Balancing Privacy and Public Health in the COVID-19 Era

Balancing Privacy and Public Health in the COVID-19 Era

The desire  to resume “normal life” has brought issues surrounding privacy into sharp relief. Most experts agree that some form of contact tracing will be necessary in order to safely reopen the economy in the absence of a vaccine.  Several countries have turned to some form of geolocation tracking from smart phones to identify interactions with potentially infected individuals. In the US, major tech companies have been working on bluetooth based solutions.  Widespread adoption of these tracking tools will be necessary to contain the spread of the coronavirus, but legitimate privacy concerns surrounding these solutions may discourage people from opting into such a system, causing doubts about their efficacy.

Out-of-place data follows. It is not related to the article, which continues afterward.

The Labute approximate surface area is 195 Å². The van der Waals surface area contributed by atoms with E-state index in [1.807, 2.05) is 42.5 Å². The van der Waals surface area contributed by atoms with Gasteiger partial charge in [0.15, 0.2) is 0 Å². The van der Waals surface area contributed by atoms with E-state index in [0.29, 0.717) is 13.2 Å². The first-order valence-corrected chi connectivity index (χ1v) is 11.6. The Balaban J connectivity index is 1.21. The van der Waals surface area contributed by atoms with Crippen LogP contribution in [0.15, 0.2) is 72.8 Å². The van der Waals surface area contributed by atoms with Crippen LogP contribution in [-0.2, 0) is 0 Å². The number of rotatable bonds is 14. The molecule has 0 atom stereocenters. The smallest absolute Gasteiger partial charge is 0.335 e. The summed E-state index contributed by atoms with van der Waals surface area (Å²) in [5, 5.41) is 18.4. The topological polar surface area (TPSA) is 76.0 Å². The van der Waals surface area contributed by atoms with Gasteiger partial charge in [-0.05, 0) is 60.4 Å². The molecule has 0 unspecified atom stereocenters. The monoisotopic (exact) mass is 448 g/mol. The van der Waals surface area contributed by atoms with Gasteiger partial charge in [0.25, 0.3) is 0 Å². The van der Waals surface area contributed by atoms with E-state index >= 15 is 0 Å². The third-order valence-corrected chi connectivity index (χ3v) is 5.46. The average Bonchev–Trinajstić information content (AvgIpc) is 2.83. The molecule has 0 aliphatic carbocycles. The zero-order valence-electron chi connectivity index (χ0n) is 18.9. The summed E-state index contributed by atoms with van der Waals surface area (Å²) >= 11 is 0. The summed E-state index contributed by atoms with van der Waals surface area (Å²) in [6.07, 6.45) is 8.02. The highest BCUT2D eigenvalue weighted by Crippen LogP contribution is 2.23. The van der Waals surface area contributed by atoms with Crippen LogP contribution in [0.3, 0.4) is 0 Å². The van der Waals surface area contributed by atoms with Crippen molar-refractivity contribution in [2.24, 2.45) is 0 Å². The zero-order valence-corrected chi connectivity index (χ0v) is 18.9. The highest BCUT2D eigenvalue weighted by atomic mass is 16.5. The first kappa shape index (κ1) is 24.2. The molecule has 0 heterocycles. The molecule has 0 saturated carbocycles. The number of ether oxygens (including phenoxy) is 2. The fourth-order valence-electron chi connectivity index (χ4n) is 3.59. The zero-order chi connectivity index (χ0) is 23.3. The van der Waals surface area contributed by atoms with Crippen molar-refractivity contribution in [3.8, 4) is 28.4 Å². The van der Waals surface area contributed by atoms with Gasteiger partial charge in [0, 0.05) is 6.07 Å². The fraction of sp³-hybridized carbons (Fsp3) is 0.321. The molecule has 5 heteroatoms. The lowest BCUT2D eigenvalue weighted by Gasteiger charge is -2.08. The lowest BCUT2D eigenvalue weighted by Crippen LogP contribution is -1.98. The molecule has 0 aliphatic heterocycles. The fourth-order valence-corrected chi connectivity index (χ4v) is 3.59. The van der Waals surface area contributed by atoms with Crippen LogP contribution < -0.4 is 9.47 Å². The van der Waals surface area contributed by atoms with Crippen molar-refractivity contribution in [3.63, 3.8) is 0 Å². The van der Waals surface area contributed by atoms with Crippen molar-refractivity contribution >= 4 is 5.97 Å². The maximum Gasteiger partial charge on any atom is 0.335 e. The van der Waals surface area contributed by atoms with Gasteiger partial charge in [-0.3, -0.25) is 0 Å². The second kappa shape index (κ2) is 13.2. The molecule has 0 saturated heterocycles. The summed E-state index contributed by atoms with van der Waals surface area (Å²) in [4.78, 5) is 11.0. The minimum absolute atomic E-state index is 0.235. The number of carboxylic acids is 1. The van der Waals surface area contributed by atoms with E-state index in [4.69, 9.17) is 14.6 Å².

On Thursday, May 14 our panel of law and public health experts offered some guidance to policymakers working through these complex and pertinent issues.

Featuring:

Jane Bambauer, Professor of Law, The University of Arizona James E. Rogers College of Law

Woodrow Hartzog, Professor of Law and Computer Science, Northeastern University School of Law

Daniel Barth-Jones, Assistant Professor of Clinical Epidemiology, Columbia Mailman School of Public Health

ModeratorJames Cooper, Professor of Law, George Mason University Antonin Scalia Law School and Director, Program on Economics & Privacy

Click here to listen to the full recording of the event.